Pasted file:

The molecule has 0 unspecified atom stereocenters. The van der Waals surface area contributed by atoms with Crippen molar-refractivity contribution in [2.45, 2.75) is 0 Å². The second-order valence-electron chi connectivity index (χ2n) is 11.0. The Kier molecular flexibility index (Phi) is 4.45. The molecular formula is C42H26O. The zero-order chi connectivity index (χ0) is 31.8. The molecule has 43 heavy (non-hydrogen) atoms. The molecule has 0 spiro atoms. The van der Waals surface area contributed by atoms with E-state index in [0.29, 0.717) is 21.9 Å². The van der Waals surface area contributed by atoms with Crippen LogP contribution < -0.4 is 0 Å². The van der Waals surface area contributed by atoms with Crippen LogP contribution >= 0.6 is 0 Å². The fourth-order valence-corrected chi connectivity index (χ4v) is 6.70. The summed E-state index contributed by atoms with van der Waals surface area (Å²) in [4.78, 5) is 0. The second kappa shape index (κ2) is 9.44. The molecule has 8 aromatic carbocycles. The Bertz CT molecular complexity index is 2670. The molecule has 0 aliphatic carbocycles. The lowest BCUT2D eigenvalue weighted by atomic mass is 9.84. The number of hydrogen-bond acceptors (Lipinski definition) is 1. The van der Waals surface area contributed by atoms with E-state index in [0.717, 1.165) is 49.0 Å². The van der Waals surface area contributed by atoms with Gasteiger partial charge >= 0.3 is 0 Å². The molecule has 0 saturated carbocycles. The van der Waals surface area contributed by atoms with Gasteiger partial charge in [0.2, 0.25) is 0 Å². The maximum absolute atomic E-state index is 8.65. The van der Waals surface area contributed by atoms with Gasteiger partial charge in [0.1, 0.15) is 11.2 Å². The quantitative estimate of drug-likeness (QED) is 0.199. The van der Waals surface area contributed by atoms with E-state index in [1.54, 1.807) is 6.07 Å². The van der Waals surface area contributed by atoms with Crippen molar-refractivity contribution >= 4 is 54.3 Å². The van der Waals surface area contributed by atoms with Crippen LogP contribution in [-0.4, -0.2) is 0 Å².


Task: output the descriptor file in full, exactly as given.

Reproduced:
The molecule has 0 unspecified atom stereocenters. The van der Waals surface area contributed by atoms with Crippen molar-refractivity contribution in [2.45, 2.75) is 0 Å². The second-order valence-electron chi connectivity index (χ2n) is 11.0. The Kier molecular flexibility index (Phi) is 4.45. The molecular formula is C42H26O. The zero-order chi connectivity index (χ0) is 31.8. The molecule has 43 heavy (non-hydrogen) atoms. The molecule has 0 spiro atoms. The van der Waals surface area contributed by atoms with E-state index in [0.29, 0.717) is 21.9 Å². The van der Waals surface area contributed by atoms with Crippen LogP contribution < -0.4 is 0 Å². The van der Waals surface area contributed by atoms with Crippen LogP contribution >= 0.6 is 0 Å². The fourth-order valence-corrected chi connectivity index (χ4v) is 6.70. The summed E-state index contributed by atoms with van der Waals surface area (Å²) in [4.78, 5) is 0. The second kappa shape index (κ2) is 9.44. The molecule has 8 aromatic carbocycles. The Bertz CT molecular complexity index is 2670. The molecule has 0 aliphatic carbocycles. The lowest BCUT2D eigenvalue weighted by atomic mass is 9.84. The number of hydrogen-bond acceptors (Lipinski definition) is 1. The van der Waals surface area contributed by atoms with E-state index in [0.717, 1.165) is 49.0 Å². The van der Waals surface area contributed by atoms with Gasteiger partial charge >= 0.3 is 0 Å². The molecule has 0 saturated carbocycles. The van der Waals surface area contributed by atoms with Gasteiger partial charge in [0.2, 0.25) is 0 Å². The maximum absolute atomic E-state index is 8.65. The van der Waals surface area contributed by atoms with Gasteiger partial charge in [0.1, 0.15) is 11.2 Å². The quantitative estimate of drug-likeness (QED) is 0.199. The van der Waals surface area contributed by atoms with E-state index in [1.54, 1.807) is 6.07 Å². The van der Waals surface area contributed by atoms with Crippen molar-refractivity contribution >= 4 is 54.3 Å². The van der Waals surface area contributed by atoms with Crippen LogP contribution in [-0.4, -0.2) is 0 Å².